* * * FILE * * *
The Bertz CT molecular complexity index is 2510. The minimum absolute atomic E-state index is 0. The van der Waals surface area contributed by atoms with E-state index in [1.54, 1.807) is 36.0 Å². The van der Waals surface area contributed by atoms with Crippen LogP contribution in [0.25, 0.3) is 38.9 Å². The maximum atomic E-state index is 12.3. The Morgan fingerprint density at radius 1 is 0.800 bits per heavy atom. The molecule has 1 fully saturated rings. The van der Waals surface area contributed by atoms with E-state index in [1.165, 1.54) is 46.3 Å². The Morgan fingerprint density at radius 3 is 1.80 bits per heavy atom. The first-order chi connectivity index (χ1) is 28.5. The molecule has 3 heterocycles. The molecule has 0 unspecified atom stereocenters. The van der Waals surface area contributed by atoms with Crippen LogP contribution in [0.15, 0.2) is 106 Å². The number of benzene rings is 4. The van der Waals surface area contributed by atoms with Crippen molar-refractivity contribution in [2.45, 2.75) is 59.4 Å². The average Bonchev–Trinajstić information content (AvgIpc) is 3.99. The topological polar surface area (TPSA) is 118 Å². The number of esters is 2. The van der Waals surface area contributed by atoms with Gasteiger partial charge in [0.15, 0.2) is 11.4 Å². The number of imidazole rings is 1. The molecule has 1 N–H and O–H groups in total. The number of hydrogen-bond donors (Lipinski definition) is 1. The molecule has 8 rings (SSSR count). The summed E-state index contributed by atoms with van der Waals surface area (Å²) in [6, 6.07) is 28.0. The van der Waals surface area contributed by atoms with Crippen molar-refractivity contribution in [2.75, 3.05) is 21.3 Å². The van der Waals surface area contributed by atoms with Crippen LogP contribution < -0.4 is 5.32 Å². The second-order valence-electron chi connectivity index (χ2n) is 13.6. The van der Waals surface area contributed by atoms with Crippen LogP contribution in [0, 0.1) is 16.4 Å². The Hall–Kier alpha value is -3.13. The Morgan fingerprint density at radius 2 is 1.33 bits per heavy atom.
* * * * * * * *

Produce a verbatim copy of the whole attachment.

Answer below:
The Bertz CT molecular complexity index is 2510. The minimum absolute atomic E-state index is 0. The van der Waals surface area contributed by atoms with E-state index in [1.54, 1.807) is 36.0 Å². The van der Waals surface area contributed by atoms with Crippen LogP contribution in [0.25, 0.3) is 38.9 Å². The maximum atomic E-state index is 12.3. The Morgan fingerprint density at radius 1 is 0.800 bits per heavy atom. The molecule has 1 fully saturated rings. The van der Waals surface area contributed by atoms with E-state index in [1.165, 1.54) is 46.3 Å². The Morgan fingerprint density at radius 3 is 1.80 bits per heavy atom. The first-order chi connectivity index (χ1) is 28.5. The molecule has 3 heterocycles. The molecule has 0 unspecified atom stereocenters. The van der Waals surface area contributed by atoms with Crippen LogP contribution in [0.15, 0.2) is 106 Å². The number of benzene rings is 4. The van der Waals surface area contributed by atoms with Crippen molar-refractivity contribution in [2.45, 2.75) is 59.4 Å². The average Bonchev–Trinajstić information content (AvgIpc) is 3.99. The topological polar surface area (TPSA) is 118 Å². The number of esters is 2. The van der Waals surface area contributed by atoms with Gasteiger partial charge in [0.15, 0.2) is 11.4 Å². The number of imidazole rings is 1. The molecule has 1 N–H and O–H groups in total. The number of hydrogen-bond donors (Lipinski definition) is 1. The molecule has 8 rings (SSSR count). The summed E-state index contributed by atoms with van der Waals surface area (Å²) in [6, 6.07) is 28.0. The van der Waals surface area contributed by atoms with Crippen molar-refractivity contribution in [2.75, 3.05) is 21.3 Å². The van der Waals surface area contributed by atoms with Crippen LogP contribution < -0.4 is 5.32 Å². The second-order valence-electron chi connectivity index (χ2n) is 13.6. The van der Waals surface area contributed by atoms with Crippen LogP contribution in [0, 0.1) is 16.4 Å². The Hall–Kier alpha value is -3.13. The Morgan fingerprint density at radius 2 is 1.33 bits per heavy atom.